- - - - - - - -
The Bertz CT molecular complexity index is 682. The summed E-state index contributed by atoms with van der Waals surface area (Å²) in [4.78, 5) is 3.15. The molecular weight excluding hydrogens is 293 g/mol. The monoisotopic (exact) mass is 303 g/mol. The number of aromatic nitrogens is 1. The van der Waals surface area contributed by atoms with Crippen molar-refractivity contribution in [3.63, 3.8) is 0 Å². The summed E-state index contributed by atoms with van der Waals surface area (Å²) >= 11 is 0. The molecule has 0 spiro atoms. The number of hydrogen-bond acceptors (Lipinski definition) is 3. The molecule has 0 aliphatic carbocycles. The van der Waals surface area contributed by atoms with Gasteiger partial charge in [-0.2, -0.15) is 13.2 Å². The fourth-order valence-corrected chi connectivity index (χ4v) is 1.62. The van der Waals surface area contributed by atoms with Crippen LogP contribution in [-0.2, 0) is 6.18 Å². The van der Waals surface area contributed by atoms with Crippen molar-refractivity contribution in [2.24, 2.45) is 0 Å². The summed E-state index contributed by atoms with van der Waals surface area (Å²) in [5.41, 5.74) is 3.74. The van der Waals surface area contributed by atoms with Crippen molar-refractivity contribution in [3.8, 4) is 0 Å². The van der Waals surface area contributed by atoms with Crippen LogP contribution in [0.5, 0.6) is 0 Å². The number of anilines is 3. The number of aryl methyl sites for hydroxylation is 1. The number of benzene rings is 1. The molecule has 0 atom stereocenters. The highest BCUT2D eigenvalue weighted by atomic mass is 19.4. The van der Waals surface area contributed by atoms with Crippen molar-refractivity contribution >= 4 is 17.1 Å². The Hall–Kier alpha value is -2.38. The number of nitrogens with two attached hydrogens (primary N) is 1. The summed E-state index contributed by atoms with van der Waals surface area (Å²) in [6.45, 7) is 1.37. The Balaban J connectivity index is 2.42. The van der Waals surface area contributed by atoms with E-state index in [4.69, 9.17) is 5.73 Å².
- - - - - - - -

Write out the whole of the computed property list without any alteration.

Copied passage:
The Bertz CT molecular complexity index is 682. The summed E-state index contributed by atoms with van der Waals surface area (Å²) in [4.78, 5) is 3.15. The molecular weight excluding hydrogens is 293 g/mol. The monoisotopic (exact) mass is 303 g/mol. The number of aromatic nitrogens is 1. The van der Waals surface area contributed by atoms with Crippen molar-refractivity contribution in [3.63, 3.8) is 0 Å². The summed E-state index contributed by atoms with van der Waals surface area (Å²) >= 11 is 0. The molecule has 0 spiro atoms. The number of hydrogen-bond acceptors (Lipinski definition) is 3. The molecule has 0 aliphatic carbocycles. The van der Waals surface area contributed by atoms with Gasteiger partial charge in [-0.2, -0.15) is 13.2 Å². The fourth-order valence-corrected chi connectivity index (χ4v) is 1.62. The van der Waals surface area contributed by atoms with Crippen LogP contribution in [-0.2, 0) is 6.18 Å². The van der Waals surface area contributed by atoms with Crippen molar-refractivity contribution in [2.24, 2.45) is 0 Å². The summed E-state index contributed by atoms with van der Waals surface area (Å²) in [5.41, 5.74) is 3.74. The van der Waals surface area contributed by atoms with Crippen molar-refractivity contribution in [3.8, 4) is 0 Å². The van der Waals surface area contributed by atoms with Crippen LogP contribution in [0.5, 0.6) is 0 Å². The number of anilines is 3. The number of aryl methyl sites for hydroxylation is 1. The number of benzene rings is 1. The molecule has 0 atom stereocenters. The highest BCUT2D eigenvalue weighted by atomic mass is 19.4. The van der Waals surface area contributed by atoms with Crippen molar-refractivity contribution >= 4 is 17.1 Å². The Hall–Kier alpha value is -2.38. The number of nitrogens with two attached hydrogens (primary N) is 1. The summed E-state index contributed by atoms with van der Waals surface area (Å²) in [6.45, 7) is 1.37. The Balaban J connectivity index is 2.42. The van der Waals surface area contributed by atoms with E-state index in [4.69, 9.17) is 5.73 Å².